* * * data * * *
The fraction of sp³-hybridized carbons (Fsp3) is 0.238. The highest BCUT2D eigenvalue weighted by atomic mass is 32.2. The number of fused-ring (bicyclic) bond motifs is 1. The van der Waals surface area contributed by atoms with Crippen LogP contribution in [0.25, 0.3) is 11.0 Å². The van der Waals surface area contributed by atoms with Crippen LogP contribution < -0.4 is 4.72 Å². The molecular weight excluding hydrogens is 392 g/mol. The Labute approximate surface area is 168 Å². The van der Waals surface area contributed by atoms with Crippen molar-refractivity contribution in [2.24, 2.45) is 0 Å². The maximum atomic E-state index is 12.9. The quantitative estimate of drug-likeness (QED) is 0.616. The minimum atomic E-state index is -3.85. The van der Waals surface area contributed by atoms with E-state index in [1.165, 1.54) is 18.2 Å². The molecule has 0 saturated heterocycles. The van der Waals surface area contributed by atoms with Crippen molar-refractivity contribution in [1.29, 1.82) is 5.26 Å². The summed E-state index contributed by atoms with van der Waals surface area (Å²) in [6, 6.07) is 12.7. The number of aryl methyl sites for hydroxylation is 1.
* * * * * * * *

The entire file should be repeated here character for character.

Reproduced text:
The fraction of sp³-hybridized carbons (Fsp3) is 0.238. The highest BCUT2D eigenvalue weighted by atomic mass is 32.2. The number of fused-ring (bicyclic) bond motifs is 1. The van der Waals surface area contributed by atoms with Crippen LogP contribution in [0.25, 0.3) is 11.0 Å². The van der Waals surface area contributed by atoms with Crippen LogP contribution < -0.4 is 4.72 Å². The molecular weight excluding hydrogens is 392 g/mol. The Labute approximate surface area is 168 Å². The van der Waals surface area contributed by atoms with Crippen molar-refractivity contribution in [2.24, 2.45) is 0 Å². The maximum atomic E-state index is 12.9. The quantitative estimate of drug-likeness (QED) is 0.616. The minimum atomic E-state index is -3.85. The van der Waals surface area contributed by atoms with E-state index in [1.165, 1.54) is 18.2 Å². The molecule has 0 saturated heterocycles. The van der Waals surface area contributed by atoms with Crippen molar-refractivity contribution in [1.29, 1.82) is 5.26 Å². The summed E-state index contributed by atoms with van der Waals surface area (Å²) in [6, 6.07) is 12.7. The number of aryl methyl sites for hydroxylation is 1.